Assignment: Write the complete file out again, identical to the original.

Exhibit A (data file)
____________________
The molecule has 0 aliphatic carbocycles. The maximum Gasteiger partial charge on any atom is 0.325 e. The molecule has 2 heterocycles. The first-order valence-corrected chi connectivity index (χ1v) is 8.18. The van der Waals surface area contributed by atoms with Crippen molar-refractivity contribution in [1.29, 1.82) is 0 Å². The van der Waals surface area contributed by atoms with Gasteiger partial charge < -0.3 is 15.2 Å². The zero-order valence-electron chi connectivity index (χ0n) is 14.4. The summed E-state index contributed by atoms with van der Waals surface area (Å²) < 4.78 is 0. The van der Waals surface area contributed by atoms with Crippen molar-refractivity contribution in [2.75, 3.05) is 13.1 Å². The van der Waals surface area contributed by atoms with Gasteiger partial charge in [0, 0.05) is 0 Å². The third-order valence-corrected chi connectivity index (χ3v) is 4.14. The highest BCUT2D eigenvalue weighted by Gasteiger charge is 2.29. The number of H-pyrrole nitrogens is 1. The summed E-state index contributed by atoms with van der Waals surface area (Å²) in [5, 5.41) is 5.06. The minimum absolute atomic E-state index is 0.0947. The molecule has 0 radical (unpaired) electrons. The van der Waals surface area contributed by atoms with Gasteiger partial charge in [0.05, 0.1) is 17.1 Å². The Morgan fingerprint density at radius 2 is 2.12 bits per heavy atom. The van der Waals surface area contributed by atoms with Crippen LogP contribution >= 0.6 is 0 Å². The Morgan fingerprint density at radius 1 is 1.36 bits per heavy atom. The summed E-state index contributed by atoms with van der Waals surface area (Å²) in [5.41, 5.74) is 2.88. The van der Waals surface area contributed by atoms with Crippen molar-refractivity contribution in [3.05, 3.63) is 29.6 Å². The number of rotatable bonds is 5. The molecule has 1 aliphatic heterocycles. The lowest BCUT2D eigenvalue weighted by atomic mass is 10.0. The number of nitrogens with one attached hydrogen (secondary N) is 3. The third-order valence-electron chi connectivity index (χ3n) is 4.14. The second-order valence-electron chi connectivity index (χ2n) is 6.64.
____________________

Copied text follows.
The molecule has 0 aliphatic carbocycles. The maximum Gasteiger partial charge on any atom is 0.325 e. The molecule has 2 heterocycles. The first-order valence-corrected chi connectivity index (χ1v) is 8.18. The van der Waals surface area contributed by atoms with Crippen molar-refractivity contribution in [1.29, 1.82) is 0 Å². The van der Waals surface area contributed by atoms with Gasteiger partial charge < -0.3 is 15.2 Å². The zero-order valence-electron chi connectivity index (χ0n) is 14.4. The summed E-state index contributed by atoms with van der Waals surface area (Å²) < 4.78 is 0. The van der Waals surface area contributed by atoms with Crippen molar-refractivity contribution in [2.75, 3.05) is 13.1 Å². The van der Waals surface area contributed by atoms with Gasteiger partial charge in [0, 0.05) is 0 Å². The third-order valence-corrected chi connectivity index (χ3v) is 4.14. The highest BCUT2D eigenvalue weighted by Gasteiger charge is 2.29. The number of H-pyrrole nitrogens is 1. The summed E-state index contributed by atoms with van der Waals surface area (Å²) in [5, 5.41) is 5.06. The minimum absolute atomic E-state index is 0.0947. The molecule has 0 radical (unpaired) electrons. The van der Waals surface area contributed by atoms with Gasteiger partial charge in [0.05, 0.1) is 17.1 Å². The Morgan fingerprint density at radius 2 is 2.12 bits per heavy atom. The van der Waals surface area contributed by atoms with Crippen LogP contribution >= 0.6 is 0 Å². The Morgan fingerprint density at radius 1 is 1.36 bits per heavy atom. The summed E-state index contributed by atoms with van der Waals surface area (Å²) in [5.41, 5.74) is 2.88. The van der Waals surface area contributed by atoms with Crippen molar-refractivity contribution in [3.05, 3.63) is 29.6 Å². The number of rotatable bonds is 5. The molecule has 1 aliphatic heterocycles. The lowest BCUT2D eigenvalue weighted by atomic mass is 10.0. The number of nitrogens with one attached hydrogen (secondary N) is 3. The third-order valence-electron chi connectivity index (χ3n) is 4.14. The second-order valence-electron chi connectivity index (χ2n) is 6.64.